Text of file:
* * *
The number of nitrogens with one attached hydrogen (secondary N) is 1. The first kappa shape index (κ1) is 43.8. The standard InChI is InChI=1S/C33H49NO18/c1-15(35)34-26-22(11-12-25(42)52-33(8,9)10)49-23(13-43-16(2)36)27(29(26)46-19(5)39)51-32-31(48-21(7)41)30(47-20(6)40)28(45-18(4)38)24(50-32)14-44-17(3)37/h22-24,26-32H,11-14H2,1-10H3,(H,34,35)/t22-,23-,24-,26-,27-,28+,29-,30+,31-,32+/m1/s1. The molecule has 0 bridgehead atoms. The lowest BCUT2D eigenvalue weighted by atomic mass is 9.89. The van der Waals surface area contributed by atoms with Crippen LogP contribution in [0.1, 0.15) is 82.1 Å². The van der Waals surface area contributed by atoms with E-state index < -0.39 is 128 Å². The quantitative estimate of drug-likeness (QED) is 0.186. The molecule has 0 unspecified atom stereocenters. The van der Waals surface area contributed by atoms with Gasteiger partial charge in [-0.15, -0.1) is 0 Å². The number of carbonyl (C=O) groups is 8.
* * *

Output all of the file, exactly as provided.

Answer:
The number of nitrogens with one attached hydrogen (secondary N) is 1. The first kappa shape index (κ1) is 43.8. The standard InChI is InChI=1S/C33H49NO18/c1-15(35)34-26-22(11-12-25(42)52-33(8,9)10)49-23(13-43-16(2)36)27(29(26)46-19(5)39)51-32-31(48-21(7)41)30(47-20(6)40)28(45-18(4)38)24(50-32)14-44-17(3)37/h22-24,26-32H,11-14H2,1-10H3,(H,34,35)/t22-,23-,24-,26-,27-,28+,29-,30+,31-,32+/m1/s1. The molecule has 0 bridgehead atoms. The lowest BCUT2D eigenvalue weighted by atomic mass is 9.89. The van der Waals surface area contributed by atoms with Crippen LogP contribution in [0.1, 0.15) is 82.1 Å². The van der Waals surface area contributed by atoms with E-state index < -0.39 is 128 Å². The quantitative estimate of drug-likeness (QED) is 0.186. The molecule has 0 unspecified atom stereocenters. The van der Waals surface area contributed by atoms with Gasteiger partial charge in [-0.15, -0.1) is 0 Å². The number of carbonyl (C=O) groups is 8.